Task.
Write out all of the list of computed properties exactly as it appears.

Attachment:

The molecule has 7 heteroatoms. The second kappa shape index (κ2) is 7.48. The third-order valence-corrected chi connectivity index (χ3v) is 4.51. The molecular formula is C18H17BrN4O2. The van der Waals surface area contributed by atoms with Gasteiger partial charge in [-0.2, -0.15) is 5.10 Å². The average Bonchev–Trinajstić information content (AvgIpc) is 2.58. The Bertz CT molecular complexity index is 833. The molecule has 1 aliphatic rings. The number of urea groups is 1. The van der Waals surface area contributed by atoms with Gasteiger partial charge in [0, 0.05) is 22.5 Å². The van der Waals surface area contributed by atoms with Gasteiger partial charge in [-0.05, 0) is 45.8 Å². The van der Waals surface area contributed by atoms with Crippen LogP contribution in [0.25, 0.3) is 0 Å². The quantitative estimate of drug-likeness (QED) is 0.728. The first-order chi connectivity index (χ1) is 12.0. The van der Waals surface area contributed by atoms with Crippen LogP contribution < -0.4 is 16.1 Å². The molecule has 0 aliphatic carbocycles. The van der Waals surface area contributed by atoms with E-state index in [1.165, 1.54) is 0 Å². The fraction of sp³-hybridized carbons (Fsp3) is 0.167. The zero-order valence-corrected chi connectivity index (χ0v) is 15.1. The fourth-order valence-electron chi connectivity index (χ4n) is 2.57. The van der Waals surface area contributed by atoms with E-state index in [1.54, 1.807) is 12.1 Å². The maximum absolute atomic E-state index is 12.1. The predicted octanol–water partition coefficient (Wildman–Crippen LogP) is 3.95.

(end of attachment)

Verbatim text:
The molecule has 7 heteroatoms. The second kappa shape index (κ2) is 7.48. The third-order valence-corrected chi connectivity index (χ3v) is 4.51. The molecular formula is C18H17BrN4O2. The van der Waals surface area contributed by atoms with Gasteiger partial charge in [-0.2, -0.15) is 5.10 Å². The average Bonchev–Trinajstić information content (AvgIpc) is 2.58. The Bertz CT molecular complexity index is 833. The molecule has 1 aliphatic rings. The number of urea groups is 1. The van der Waals surface area contributed by atoms with Gasteiger partial charge in [0, 0.05) is 22.5 Å². The van der Waals surface area contributed by atoms with Gasteiger partial charge in [-0.05, 0) is 45.8 Å². The van der Waals surface area contributed by atoms with Crippen LogP contribution in [0.25, 0.3) is 0 Å². The quantitative estimate of drug-likeness (QED) is 0.728. The first-order chi connectivity index (χ1) is 12.0. The van der Waals surface area contributed by atoms with Crippen LogP contribution < -0.4 is 16.1 Å². The molecule has 0 aliphatic carbocycles. The van der Waals surface area contributed by atoms with E-state index in [1.165, 1.54) is 0 Å². The fraction of sp³-hybridized carbons (Fsp3) is 0.167. The zero-order valence-corrected chi connectivity index (χ0v) is 15.1. The fourth-order valence-electron chi connectivity index (χ4n) is 2.57. The van der Waals surface area contributed by atoms with E-state index in [1.54, 1.807) is 12.1 Å². The maximum absolute atomic E-state index is 12.1. The predicted octanol–water partition coefficient (Wildman–Crippen LogP) is 3.95.